27. Even if expressions should be avoided which hinder comprehension because of their excessively unusual or awkward nature, the liturgical texts should be considered as the voice of the Church at prayer, rather than of only particular congregations or individuals; thus, they should be free of an overly servile adherence to prevailing modes of expression. If indeed, in the liturgical texts, words or expressions are sometimes employed which differ somewhat from usual and everyday speech, it is often enough by virtue of this very fact that the texts become truly memorable and capable of expressing heavenly realities. Indeed, it will be seen that the observance of the principles set forth in this Instruction will contribute to the gradual development, in each vernacular, of a sacred style that will come to be recognized as proper to liturgical language. Thus it may happen that a certain manner of speech which has come to be considered somewhat obsolete in daily usage may continue to be maintained in the liturgical context. In translating biblical passages where seemingly inelegant words or expressions are used, a hasty tendency to sanitize this characteristic is likewise to be avoided. These principles, in fact, should free the Liturgy from the necessity of frequent revisions when modes of expression may have passed out of popular usage.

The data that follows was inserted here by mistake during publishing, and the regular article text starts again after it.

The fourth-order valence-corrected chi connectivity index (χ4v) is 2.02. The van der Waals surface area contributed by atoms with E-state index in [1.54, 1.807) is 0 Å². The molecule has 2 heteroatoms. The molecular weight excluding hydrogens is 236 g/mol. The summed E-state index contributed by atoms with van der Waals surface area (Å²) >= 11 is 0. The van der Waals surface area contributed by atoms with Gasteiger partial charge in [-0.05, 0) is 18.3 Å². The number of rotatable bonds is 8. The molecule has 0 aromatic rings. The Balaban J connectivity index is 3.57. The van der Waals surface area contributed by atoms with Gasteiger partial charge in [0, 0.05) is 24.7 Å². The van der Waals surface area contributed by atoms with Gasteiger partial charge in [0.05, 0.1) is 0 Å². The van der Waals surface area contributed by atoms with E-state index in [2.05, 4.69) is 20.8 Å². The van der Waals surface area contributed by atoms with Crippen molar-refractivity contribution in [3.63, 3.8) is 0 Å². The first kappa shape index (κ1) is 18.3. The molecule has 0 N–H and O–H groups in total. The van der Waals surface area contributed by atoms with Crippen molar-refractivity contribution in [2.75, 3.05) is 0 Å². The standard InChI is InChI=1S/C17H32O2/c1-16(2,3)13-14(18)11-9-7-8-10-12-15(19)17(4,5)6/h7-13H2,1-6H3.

This is one of the weaker sections in LA. The real discussion, at least for English, has long bypassed (indeed if it were ever there) the question about modern expressions. For the past decade, the CDWDS has avoided and deflected attention away from the more important question: are there grammatical and poetic constructions in vernacular languages that deepen comprehension of spiritual matters? I think we have to concede there are.
As for the English/Latin problem, the two languages have far different systems of comprehension. Word origins in English–no one denies that. But Latin is rather independent of word order. English relies more on the spoken nuance to communicate subtlety, as word order is vital to understanding the basics of what is said or written.
We will always have Latin scholars, I’m sure. Such persons hold an important key to the understanding of the Missale Romanum and other liturgy books. That this key be more preserved in the texts–that strikes me as a fear-driven and narcissistic approach by the curia. And when you[‘re blundering about in the virtues of communion, maybe that’s all that’s left.